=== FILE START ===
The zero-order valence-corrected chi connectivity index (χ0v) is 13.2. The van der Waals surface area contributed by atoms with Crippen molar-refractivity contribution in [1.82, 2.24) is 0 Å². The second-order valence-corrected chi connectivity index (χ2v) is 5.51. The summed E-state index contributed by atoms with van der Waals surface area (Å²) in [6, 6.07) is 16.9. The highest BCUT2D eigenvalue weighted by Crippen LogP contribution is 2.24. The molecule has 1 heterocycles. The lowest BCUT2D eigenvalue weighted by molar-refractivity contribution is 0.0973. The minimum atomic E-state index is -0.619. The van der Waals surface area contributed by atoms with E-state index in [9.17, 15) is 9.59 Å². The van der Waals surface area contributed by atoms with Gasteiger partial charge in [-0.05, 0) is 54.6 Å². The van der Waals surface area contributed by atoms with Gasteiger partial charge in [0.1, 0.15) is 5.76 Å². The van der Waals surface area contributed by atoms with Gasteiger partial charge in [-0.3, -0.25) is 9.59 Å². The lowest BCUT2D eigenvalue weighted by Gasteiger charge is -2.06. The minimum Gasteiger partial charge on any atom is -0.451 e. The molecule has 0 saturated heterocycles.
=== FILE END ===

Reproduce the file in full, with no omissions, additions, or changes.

The zero-order valence-corrected chi connectivity index (χ0v) is 13.2. The van der Waals surface area contributed by atoms with Crippen molar-refractivity contribution in [1.82, 2.24) is 0 Å². The second-order valence-corrected chi connectivity index (χ2v) is 5.51. The summed E-state index contributed by atoms with van der Waals surface area (Å²) in [6, 6.07) is 16.9. The highest BCUT2D eigenvalue weighted by Crippen LogP contribution is 2.24. The molecule has 1 heterocycles. The lowest BCUT2D eigenvalue weighted by molar-refractivity contribution is 0.0973. The minimum atomic E-state index is -0.619. The van der Waals surface area contributed by atoms with E-state index in [9.17, 15) is 9.59 Å². The van der Waals surface area contributed by atoms with Gasteiger partial charge in [-0.05, 0) is 54.6 Å². The van der Waals surface area contributed by atoms with Gasteiger partial charge in [0.1, 0.15) is 5.76 Å². The van der Waals surface area contributed by atoms with Gasteiger partial charge in [-0.3, -0.25) is 9.59 Å². The lowest BCUT2D eigenvalue weighted by Gasteiger charge is -2.06. The minimum Gasteiger partial charge on any atom is -0.451 e. The molecule has 0 saturated heterocycles.